I am trying to figure out slowly how the following artwork is produced. Would you guys have any clue? It looks like the base work is a photograph, but has a lot of similarities with these faded, vintage illustrator grain gradients as well. In sum, I have no clue and really want to figure this out
Apparently this artwork is called Rimova and was made by Nicholas Law. Most of his art seems to have the same look so I'm sure that he has spent a lot of time refining this technique. A similar result is probably more than a few clicks away.
Obviously I can't tell you exactly how this was made, but I'll try to give you some inspiration for further experimentation. The following isn't meant as an in-depth step-by-step tutorial, and the result doesn't exactly match your reference, but I hope you agree that it points in the right direction.
First of all use Photoshop for this, don't use Illustrator. Illustrator is a vector based application best suited for working with geometrical shapes and type. Photoshop is a pixel based application much better suited for this kind of work.
I convert the image to a Smart Object so I can work non-destructively:
I add some Filter > Blur > Surface Blur to get rid of some of the texture of the original image:
I add a little Filter > Blur > Gaussian Blur to get that retro "out of focus" look:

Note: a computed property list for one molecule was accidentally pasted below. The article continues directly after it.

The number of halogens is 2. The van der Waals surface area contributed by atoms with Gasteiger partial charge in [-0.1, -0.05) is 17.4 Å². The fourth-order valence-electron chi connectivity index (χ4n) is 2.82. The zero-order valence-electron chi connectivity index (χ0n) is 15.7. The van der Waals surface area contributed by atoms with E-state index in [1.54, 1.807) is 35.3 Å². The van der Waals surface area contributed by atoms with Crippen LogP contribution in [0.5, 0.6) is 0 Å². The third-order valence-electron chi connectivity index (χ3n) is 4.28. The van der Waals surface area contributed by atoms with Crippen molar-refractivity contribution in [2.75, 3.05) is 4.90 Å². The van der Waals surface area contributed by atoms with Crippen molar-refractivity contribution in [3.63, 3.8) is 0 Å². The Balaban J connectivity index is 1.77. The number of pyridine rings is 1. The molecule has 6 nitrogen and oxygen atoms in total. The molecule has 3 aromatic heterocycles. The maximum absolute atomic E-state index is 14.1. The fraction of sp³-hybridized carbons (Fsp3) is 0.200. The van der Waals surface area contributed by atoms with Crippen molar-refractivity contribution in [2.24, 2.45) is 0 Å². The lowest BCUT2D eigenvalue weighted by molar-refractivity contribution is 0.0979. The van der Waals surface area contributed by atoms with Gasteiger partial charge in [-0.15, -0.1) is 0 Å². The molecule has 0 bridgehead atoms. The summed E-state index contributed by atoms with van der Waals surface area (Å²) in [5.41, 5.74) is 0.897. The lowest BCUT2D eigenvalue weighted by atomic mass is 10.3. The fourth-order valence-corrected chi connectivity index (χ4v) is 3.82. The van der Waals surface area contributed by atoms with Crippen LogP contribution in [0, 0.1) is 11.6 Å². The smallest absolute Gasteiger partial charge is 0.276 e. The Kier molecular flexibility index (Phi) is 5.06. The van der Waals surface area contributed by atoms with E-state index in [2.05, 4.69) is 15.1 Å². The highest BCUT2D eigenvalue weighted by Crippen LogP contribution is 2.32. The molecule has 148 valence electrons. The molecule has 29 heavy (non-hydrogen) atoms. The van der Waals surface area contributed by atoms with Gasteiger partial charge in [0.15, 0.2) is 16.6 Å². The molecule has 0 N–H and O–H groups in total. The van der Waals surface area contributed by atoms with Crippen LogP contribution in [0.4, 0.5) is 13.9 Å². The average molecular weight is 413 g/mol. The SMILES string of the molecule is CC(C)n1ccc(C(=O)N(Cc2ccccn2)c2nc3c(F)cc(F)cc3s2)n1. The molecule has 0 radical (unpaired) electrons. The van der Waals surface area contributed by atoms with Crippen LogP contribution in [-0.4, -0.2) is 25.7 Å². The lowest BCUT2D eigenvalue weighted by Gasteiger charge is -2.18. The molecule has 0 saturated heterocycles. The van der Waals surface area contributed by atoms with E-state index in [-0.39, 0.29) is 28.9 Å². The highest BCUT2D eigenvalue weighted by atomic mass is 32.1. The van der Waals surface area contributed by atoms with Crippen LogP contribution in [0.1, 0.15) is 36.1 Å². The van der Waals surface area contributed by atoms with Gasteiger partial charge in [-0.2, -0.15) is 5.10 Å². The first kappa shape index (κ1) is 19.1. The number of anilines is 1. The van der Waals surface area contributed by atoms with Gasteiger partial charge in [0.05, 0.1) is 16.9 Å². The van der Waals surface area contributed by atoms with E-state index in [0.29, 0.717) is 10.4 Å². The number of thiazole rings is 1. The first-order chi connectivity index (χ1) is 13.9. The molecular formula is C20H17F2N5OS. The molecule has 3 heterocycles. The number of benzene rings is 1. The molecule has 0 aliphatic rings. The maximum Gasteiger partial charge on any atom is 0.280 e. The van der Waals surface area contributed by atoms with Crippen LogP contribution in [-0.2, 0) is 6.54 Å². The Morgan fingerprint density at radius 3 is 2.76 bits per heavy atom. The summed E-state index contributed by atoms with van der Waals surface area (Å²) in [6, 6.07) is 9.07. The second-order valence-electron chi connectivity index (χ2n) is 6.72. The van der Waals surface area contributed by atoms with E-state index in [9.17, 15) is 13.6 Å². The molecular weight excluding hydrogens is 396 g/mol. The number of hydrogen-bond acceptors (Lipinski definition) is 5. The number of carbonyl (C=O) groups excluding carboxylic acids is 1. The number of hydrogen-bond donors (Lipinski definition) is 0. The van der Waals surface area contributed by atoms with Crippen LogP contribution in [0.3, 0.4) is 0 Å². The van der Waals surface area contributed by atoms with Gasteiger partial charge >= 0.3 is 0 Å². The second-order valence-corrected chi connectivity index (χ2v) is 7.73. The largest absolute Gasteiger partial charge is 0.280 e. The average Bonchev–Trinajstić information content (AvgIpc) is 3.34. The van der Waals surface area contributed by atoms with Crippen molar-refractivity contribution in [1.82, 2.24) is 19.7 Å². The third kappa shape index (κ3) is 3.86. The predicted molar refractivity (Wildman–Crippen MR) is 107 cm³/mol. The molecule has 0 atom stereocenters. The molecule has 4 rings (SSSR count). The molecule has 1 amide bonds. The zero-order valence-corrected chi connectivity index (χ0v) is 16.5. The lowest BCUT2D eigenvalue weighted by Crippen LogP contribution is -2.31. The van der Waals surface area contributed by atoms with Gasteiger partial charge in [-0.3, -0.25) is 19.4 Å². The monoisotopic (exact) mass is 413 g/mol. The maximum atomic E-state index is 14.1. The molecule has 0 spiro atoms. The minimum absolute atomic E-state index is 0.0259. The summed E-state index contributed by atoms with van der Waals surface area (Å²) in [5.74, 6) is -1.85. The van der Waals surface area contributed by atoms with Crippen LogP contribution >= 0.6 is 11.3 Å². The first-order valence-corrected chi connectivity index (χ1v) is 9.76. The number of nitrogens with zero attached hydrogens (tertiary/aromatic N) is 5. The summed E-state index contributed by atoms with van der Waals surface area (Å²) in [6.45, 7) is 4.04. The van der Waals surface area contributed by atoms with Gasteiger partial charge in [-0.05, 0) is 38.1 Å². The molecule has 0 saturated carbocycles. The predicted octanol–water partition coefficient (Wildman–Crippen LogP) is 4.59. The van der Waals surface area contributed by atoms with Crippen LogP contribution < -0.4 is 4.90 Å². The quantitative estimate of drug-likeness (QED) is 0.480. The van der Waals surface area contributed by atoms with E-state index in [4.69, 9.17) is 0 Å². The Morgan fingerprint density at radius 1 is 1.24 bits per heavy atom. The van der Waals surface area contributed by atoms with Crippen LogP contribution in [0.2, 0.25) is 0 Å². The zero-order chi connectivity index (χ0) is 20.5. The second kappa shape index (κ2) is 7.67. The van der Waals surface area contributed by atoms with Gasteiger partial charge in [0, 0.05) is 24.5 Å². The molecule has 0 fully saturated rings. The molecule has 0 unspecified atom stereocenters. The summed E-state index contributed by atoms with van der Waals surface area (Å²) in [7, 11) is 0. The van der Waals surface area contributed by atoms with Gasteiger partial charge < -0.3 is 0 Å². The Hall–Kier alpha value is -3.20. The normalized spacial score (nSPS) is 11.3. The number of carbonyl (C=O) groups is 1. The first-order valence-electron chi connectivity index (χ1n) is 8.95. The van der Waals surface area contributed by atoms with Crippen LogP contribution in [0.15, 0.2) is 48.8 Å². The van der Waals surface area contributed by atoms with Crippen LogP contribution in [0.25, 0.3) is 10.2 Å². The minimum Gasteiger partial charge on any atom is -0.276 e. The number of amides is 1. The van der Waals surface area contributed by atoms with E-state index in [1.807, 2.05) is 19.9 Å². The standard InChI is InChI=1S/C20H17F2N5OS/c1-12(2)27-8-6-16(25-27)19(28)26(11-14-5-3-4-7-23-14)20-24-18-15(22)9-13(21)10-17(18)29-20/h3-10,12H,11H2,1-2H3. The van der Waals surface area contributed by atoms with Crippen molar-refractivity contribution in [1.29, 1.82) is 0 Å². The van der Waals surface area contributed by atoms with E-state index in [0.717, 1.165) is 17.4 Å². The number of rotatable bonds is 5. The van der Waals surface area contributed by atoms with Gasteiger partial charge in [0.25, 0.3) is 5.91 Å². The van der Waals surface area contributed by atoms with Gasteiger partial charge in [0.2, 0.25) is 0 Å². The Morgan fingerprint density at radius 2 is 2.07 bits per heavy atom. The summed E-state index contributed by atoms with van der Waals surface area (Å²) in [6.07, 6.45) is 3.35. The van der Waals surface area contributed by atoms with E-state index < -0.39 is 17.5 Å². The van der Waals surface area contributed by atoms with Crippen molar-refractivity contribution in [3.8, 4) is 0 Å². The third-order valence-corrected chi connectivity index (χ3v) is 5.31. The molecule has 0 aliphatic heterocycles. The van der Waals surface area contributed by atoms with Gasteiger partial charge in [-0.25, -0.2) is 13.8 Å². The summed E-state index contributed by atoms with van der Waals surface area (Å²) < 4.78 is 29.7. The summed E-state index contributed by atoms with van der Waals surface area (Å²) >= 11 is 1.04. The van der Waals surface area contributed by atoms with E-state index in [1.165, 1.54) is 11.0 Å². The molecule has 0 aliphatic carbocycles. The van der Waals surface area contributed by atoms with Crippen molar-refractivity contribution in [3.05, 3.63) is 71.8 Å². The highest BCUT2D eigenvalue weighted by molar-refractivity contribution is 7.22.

Then some Filter > Noise > Add Noise to get the grainy look:
And finally I add an Gradient Map adjustment layer to map the lights and shadows of the original to a psychedelic color gradient:
My result looks like this:
Please remember, that this is 5-10 minutes of work. I'm sure the artist spent a little more time.
Since you've added "Photo-editing" as the tag I'll attempt an answer, but you can forget Illustrator. It's no good for editing photos which are raster images.
It's pretty easy to create similar effects in Photoshop, or other similar raster image editors.
In Photoshop you could take a regular photo, turn it into a Smart Object, then apply an Iris Blur to it, and then use the Adobe Camera RAW filter to apply split toning (orange highlights, and purple shadows), an exposure adjustment, and to add grain.
Smart Objects are really useful for work like this as you can apply filters to them non-destructively. This means all these effects can be adjusted later to your taste, without affecting the original image.
Obviously the quality of the result will depend on the quality of the original photograph.